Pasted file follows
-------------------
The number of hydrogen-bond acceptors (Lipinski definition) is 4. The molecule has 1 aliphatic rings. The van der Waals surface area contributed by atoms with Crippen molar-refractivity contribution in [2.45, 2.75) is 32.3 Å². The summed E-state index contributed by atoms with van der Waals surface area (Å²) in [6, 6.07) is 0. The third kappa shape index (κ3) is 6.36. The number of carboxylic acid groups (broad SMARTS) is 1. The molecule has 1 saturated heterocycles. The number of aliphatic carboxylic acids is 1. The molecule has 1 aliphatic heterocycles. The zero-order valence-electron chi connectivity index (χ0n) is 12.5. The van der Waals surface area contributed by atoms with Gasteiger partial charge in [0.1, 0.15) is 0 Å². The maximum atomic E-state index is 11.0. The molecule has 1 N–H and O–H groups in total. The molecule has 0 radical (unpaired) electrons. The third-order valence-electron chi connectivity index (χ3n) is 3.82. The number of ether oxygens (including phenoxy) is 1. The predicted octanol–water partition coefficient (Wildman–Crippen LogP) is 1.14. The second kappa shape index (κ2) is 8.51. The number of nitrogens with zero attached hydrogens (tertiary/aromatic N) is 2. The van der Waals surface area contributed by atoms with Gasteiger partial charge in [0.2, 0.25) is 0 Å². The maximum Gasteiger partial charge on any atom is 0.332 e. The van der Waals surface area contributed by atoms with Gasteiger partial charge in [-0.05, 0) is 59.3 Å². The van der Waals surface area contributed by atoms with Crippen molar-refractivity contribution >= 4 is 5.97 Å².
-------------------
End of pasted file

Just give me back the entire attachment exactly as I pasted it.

The number of hydrogen-bond acceptors (Lipinski definition) is 4. The molecule has 1 aliphatic rings. The van der Waals surface area contributed by atoms with Crippen molar-refractivity contribution in [2.45, 2.75) is 32.3 Å². The summed E-state index contributed by atoms with van der Waals surface area (Å²) in [6, 6.07) is 0. The third kappa shape index (κ3) is 6.36. The number of carboxylic acid groups (broad SMARTS) is 1. The molecule has 1 saturated heterocycles. The number of aliphatic carboxylic acids is 1. The molecule has 1 aliphatic heterocycles. The zero-order valence-electron chi connectivity index (χ0n) is 12.5. The van der Waals surface area contributed by atoms with Gasteiger partial charge in [0.1, 0.15) is 0 Å². The maximum atomic E-state index is 11.0. The molecule has 1 N–H and O–H groups in total. The molecule has 0 radical (unpaired) electrons. The third-order valence-electron chi connectivity index (χ3n) is 3.82. The number of ether oxygens (including phenoxy) is 1. The predicted octanol–water partition coefficient (Wildman–Crippen LogP) is 1.14. The second kappa shape index (κ2) is 8.51. The number of nitrogens with zero attached hydrogens (tertiary/aromatic N) is 2. The van der Waals surface area contributed by atoms with Gasteiger partial charge in [0.2, 0.25) is 0 Å². The maximum Gasteiger partial charge on any atom is 0.332 e. The van der Waals surface area contributed by atoms with Gasteiger partial charge in [-0.05, 0) is 59.3 Å². The van der Waals surface area contributed by atoms with Crippen molar-refractivity contribution >= 4 is 5.97 Å².